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Saves and Steals

Way Too Early Closer Tiers

by Brad Johnson
Updated On: September 24, 2020, 2:24 am ET

We’re down to the final five days of the season. Brad Hand leads the league with 14 saves. Liam Hendriks (13) is hot on his heels. Ryan Pressly and Alex Colome both have 12 saves. Nobody stood out over the last week with seven relievers locking down two saves apiece.

Rather than our usual review of the closer tiers, today we’ll look ahead to the 2021 campaign. First, let’s quickly touch on situations which could deliver a free save or two in the waning hours of the 2020 campaign. Let’s also cover stolen base opportunities.

Last week, I name dropped Angels reliever Mike Mayers as someone I would be excited about under normal conditions. He’s since picked up two saves and could grab more in the next few days. The righty has a 1.57 ERA with 12.87 K/9 and 2.20 BB/9. A new cutter has unlocked a second life for the overlooked veteran. He’s likely unavailable on Wednesday due to a heavy workload.

In Toronto, Ken Giles’ multi-year attempt to escape Tommy John surgery is at an end. Rafael Dolis is currently dealing with a sore knee which temporarily puts Anthony Bass in the driver’s seat. Dolis is a breakout reliever - one I hyped way back in February. He should quickly regain the ninth-inning role once fully recovered.

Stefan Crichton is still available in many fantasy leagues. On a skills basis, he’s unremarkable – neither good nor bad. The Diamondbacks are finishing out the season against the Rangers and Rockies. That should help the club produce save opportunities.

The Orioles have recently turned to gimmicky righty Cesar Valdez. He’s a ground ball pitcher who almost exclusively throws 78 mph changeups. His seldom-used fastball sits 85 mph. It’s working, the 35-year-old veteran is piling up easy outs and inducing a career-best whiff rate.


The Steals Department


Switching gears, a few base running matchups stand out for the final weekend. Sadly, the Athletics don’t steal many bases as a team. They’re hosting the Mariners who have a league-worst caught stealing rate (5-for-49). On base machine Robbie Grossman is the lone stolen base threat on hand.

With catcher J.T. Realmuto nursing a sore hip, there’s a chance the Phillies will be a little less stingy with allowing stolen bases. They have a three-game series against the Rays, the team with the most steals over the last two weeks. The most actionable waiver wire target is Joey Wendle. The high average, low power lefty should start against the Phillies heavily right -handed pitching staff. Manuel Margot continues to run frequently, but his playing time is slightly more difficult to predict.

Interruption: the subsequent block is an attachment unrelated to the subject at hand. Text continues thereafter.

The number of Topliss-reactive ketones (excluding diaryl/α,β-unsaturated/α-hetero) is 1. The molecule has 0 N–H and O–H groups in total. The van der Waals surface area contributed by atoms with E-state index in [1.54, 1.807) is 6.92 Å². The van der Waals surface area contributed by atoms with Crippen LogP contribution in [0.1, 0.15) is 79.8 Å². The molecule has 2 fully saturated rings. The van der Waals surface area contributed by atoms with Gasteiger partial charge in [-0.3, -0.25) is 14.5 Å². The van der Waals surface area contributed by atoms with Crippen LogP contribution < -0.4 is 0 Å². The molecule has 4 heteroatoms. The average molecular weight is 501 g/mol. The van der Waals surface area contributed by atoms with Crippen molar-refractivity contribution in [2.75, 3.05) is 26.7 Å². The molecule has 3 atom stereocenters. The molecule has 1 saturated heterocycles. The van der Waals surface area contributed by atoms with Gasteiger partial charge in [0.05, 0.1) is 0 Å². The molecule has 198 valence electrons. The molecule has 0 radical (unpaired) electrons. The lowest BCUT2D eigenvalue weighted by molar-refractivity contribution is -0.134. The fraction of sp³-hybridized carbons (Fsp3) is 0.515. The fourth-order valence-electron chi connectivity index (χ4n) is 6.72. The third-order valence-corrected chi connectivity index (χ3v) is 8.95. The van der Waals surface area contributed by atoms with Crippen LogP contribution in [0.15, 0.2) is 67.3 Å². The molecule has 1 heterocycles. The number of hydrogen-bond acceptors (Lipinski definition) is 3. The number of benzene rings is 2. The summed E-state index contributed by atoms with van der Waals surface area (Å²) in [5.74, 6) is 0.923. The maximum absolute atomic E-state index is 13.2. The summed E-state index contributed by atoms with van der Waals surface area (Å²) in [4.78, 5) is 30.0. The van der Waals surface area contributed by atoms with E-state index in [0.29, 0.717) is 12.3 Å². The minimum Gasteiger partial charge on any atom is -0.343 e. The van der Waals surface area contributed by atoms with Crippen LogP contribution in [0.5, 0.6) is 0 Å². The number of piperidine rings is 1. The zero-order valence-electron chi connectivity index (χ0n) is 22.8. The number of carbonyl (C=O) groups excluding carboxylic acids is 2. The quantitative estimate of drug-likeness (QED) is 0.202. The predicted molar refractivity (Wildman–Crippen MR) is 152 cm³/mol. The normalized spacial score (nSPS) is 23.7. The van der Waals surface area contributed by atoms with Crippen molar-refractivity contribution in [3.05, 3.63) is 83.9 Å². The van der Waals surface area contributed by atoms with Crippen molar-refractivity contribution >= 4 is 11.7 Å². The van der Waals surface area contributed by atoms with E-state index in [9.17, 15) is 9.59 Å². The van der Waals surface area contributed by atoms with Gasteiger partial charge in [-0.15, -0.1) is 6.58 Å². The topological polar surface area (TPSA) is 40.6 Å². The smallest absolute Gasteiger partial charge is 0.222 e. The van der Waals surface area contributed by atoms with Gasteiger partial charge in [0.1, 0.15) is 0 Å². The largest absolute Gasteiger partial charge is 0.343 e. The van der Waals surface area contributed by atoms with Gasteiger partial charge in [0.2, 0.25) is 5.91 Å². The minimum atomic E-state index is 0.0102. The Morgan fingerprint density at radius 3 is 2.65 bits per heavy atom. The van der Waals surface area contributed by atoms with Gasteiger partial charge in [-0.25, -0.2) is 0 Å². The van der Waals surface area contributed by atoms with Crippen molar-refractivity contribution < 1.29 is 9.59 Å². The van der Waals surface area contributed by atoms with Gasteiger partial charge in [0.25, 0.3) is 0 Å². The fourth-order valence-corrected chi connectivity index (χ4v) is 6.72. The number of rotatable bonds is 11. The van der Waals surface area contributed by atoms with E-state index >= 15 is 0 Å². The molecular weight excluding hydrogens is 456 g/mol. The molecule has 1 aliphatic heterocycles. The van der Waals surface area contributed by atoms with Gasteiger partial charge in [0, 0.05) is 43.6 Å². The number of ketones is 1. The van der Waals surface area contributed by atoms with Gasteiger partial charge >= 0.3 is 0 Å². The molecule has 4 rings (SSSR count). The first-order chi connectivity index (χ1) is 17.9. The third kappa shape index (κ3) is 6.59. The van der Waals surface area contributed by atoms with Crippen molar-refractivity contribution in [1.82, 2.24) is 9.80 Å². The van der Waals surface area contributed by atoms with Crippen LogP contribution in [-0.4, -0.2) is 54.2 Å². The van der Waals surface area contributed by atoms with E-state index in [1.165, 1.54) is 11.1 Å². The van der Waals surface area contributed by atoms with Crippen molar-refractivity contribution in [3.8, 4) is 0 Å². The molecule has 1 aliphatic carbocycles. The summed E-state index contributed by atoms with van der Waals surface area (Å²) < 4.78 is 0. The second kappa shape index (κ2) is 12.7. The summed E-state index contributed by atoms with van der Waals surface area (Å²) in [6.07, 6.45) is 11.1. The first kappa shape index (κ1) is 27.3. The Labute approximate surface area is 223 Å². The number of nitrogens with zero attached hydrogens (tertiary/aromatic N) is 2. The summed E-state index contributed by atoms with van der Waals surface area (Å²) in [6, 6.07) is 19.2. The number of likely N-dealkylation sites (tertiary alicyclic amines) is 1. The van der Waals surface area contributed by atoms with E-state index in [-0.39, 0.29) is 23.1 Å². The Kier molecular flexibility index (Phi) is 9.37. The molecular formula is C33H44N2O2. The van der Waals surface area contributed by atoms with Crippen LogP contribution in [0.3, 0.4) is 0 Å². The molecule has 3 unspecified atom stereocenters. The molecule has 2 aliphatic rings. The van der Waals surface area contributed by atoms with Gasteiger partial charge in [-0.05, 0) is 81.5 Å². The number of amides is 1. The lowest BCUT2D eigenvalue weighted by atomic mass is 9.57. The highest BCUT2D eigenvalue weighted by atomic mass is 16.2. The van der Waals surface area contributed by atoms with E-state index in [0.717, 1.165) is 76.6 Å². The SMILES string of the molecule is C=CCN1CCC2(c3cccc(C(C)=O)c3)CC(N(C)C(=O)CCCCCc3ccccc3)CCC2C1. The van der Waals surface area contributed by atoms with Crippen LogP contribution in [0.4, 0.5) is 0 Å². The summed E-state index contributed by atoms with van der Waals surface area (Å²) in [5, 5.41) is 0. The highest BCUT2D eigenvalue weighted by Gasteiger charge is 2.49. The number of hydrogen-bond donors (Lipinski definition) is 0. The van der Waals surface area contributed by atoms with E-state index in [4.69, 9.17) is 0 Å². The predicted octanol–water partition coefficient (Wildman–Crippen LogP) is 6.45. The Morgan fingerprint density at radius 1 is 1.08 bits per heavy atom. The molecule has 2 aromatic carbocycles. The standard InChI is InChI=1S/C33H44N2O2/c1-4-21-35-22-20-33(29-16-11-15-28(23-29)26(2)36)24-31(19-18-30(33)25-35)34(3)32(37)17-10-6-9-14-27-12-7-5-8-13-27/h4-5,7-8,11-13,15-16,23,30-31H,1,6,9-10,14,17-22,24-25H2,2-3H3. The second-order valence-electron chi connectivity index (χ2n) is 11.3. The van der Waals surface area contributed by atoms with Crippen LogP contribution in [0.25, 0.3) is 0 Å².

The Mets and Nationals are two of the worst teams at shutting down the running game. They’ll face one another in the final series. New York hasn’t stolen a single base in the last two weeks, although Andres Gimenez and Amed Rosario remain regular threats. Lately, Rosario is drawing more starts at shortstop than Gimenez. Brandon Nimmo shouldn’t be counted out either. Trea Turner represents the bulk of Washington’s stolen bases. After a miserable season, Victor Robles might be available on the wire.

A potentially sneaky source of stolen bases is Colorado. They’re seventh in the league with 37 steals. They’ll play four games against the Diamondbacks. Arizona has allowed the fifth-most stolen bases – 39 steals in 46 attempts (84.7% success). Obviously, Trevor Story won’t be available. However, a typical 12-team mixed league will have multiple of Raimel Tapia, Kevin Pillar, Garrett Hampson, and Sam Hilliard on the wire, especially since the Rockies are on the road.


Way Too Early 2021 Closer Tiers


One note about these new Closer Tiers: there is an almost unprecedented quantity of relievers heading to free agency. We’ll also see a fresh wave of pitching lab success stories. Things will change between now and 2021 draft season. Let’s start with those free agents.


Potential Free Agents

Liam Hendriks (contract expires)
Brad Hand (club option may be triggered)